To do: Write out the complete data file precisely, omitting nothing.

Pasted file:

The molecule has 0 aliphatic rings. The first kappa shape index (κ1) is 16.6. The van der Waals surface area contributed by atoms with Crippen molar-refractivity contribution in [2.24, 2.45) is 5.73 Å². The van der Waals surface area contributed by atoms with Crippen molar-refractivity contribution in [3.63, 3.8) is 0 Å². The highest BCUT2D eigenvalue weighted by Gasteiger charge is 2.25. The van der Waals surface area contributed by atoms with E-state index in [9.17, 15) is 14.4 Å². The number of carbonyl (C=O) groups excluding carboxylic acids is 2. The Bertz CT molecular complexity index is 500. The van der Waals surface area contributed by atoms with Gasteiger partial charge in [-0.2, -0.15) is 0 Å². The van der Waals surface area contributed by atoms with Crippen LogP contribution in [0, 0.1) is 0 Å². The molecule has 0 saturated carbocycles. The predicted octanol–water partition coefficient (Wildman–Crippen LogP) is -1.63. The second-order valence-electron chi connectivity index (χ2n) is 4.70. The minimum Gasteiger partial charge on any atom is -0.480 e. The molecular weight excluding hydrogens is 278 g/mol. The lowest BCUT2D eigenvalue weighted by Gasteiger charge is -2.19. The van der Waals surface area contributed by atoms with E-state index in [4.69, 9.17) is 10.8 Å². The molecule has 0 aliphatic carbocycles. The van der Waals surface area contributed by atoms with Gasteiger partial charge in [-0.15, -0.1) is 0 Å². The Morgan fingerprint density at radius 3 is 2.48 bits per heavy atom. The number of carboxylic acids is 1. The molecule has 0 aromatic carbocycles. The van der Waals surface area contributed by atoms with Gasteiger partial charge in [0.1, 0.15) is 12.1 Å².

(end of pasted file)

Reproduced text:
The molecule has 0 aliphatic rings. The first kappa shape index (κ1) is 16.6. The van der Waals surface area contributed by atoms with Crippen molar-refractivity contribution in [2.24, 2.45) is 5.73 Å². The van der Waals surface area contributed by atoms with Crippen molar-refractivity contribution in [3.63, 3.8) is 0 Å². The highest BCUT2D eigenvalue weighted by Gasteiger charge is 2.25. The van der Waals surface area contributed by atoms with E-state index in [9.17, 15) is 14.4 Å². The number of carbonyl (C=O) groups excluding carboxylic acids is 2. The Bertz CT molecular complexity index is 500. The van der Waals surface area contributed by atoms with Gasteiger partial charge in [-0.2, -0.15) is 0 Å². The van der Waals surface area contributed by atoms with Crippen LogP contribution in [0, 0.1) is 0 Å². The molecule has 0 saturated carbocycles. The predicted octanol–water partition coefficient (Wildman–Crippen LogP) is -1.63. The second-order valence-electron chi connectivity index (χ2n) is 4.70. The minimum Gasteiger partial charge on any atom is -0.480 e. The molecular weight excluding hydrogens is 278 g/mol. The lowest BCUT2D eigenvalue weighted by Gasteiger charge is -2.19. The van der Waals surface area contributed by atoms with E-state index in [4.69, 9.17) is 10.8 Å². The molecule has 0 aliphatic carbocycles. The van der Waals surface area contributed by atoms with Gasteiger partial charge in [-0.15, -0.1) is 0 Å². The Morgan fingerprint density at radius 3 is 2.48 bits per heavy atom. The number of carboxylic acids is 1. The molecule has 0 aromatic carbocycles. The van der Waals surface area contributed by atoms with Gasteiger partial charge in [0.1, 0.15) is 12.1 Å².